The transformation of the giant Longbridge brownfield site by regeneration specialist St. Modwen has inspired a gold medal triumph at the RHS Hampton Court Palace Flower Show.
Worcester-based Wilson Associates Garden Design created an abstract interpretation of the “gritty beauty” of former industrial sites, like the MG Rover car plant in Birmingham. “Brownfield Metamorphosis,” designed by Martyn Wilson and sponsored by St. Modwen, was one of the highlights of the new “Gardens for a Changing World” category at Hampton Court, and scooped the prestigious RHS gold medal award.
The stunning concept garden is punctuated by a series of monolithic steel structures that evoke the manufacturing engine-room of the Industrial Age. The steel appears twisted and torn, indicating the decline of big industry. However, the decay is being replaced by natural regeneration, with trees and vegetation self-seeding. Swathes of grasses, ferns, herbaceous perennials and self-seeding annuals soften the hard landscaping.
RAF veteran Mr Wilson, a former town planner with Worcestershire County Council, said: “I’m incredibly chuffed and so grateful to everyone who helped me create this garden, especially my sponsors St. Modwen. It’s been such a tremendous pleasure building this show garden at RHS Hampton Court Palace Flower Show and to get a gold medal is fantastic.”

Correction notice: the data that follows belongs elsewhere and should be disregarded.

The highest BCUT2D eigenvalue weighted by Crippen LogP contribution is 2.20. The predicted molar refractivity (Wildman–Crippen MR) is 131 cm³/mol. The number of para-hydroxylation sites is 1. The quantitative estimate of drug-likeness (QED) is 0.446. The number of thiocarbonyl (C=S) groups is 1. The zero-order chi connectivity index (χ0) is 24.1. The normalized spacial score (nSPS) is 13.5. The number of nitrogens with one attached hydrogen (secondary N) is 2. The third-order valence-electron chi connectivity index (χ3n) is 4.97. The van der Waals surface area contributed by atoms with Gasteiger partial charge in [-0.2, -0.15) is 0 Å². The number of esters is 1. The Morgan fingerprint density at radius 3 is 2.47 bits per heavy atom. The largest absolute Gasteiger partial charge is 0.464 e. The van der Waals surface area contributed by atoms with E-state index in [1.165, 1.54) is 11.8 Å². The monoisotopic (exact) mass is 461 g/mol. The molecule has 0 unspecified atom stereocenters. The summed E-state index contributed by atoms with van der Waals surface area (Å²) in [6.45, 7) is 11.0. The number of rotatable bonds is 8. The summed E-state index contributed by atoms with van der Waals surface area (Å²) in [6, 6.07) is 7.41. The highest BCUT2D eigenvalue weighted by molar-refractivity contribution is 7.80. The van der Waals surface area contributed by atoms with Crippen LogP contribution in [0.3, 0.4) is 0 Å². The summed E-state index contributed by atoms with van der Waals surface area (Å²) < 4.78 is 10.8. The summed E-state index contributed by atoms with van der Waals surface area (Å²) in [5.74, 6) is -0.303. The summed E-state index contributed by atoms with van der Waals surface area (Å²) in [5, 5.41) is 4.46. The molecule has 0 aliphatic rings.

Martyn’s garden is also helping to raise the profile of cancer charity UCARE (Urology Cancer Research and Education) at the show with volunteers greeting visitors.
St. Modwen is currently transforming Longbridge into a new £1 billion mixed-use community comprising more than 2,000 new homes and 2 million sq ft of employment space.
Mark Allan, Chief Executive of St. Modwen, said: “The transformation and regeneration of Longbridge not only goes a long way to answer the UK’s existing housing crisis but has also brought back 468 acres of brownfield land into the public sphere that was previously not accessible for the Longbridge community. Sponsoring the first-ever brownfield garden at Hampton Court was a great opportunity for St. Modwen to showcase the need to create and open up previously disused spaces for future generations to enjoy.”
As part of the Longbridge regeneration, St. Modwen has already invested £2 million in the three-acre Austin Park, the first public park to be built in south west Birmingham in the last five decades.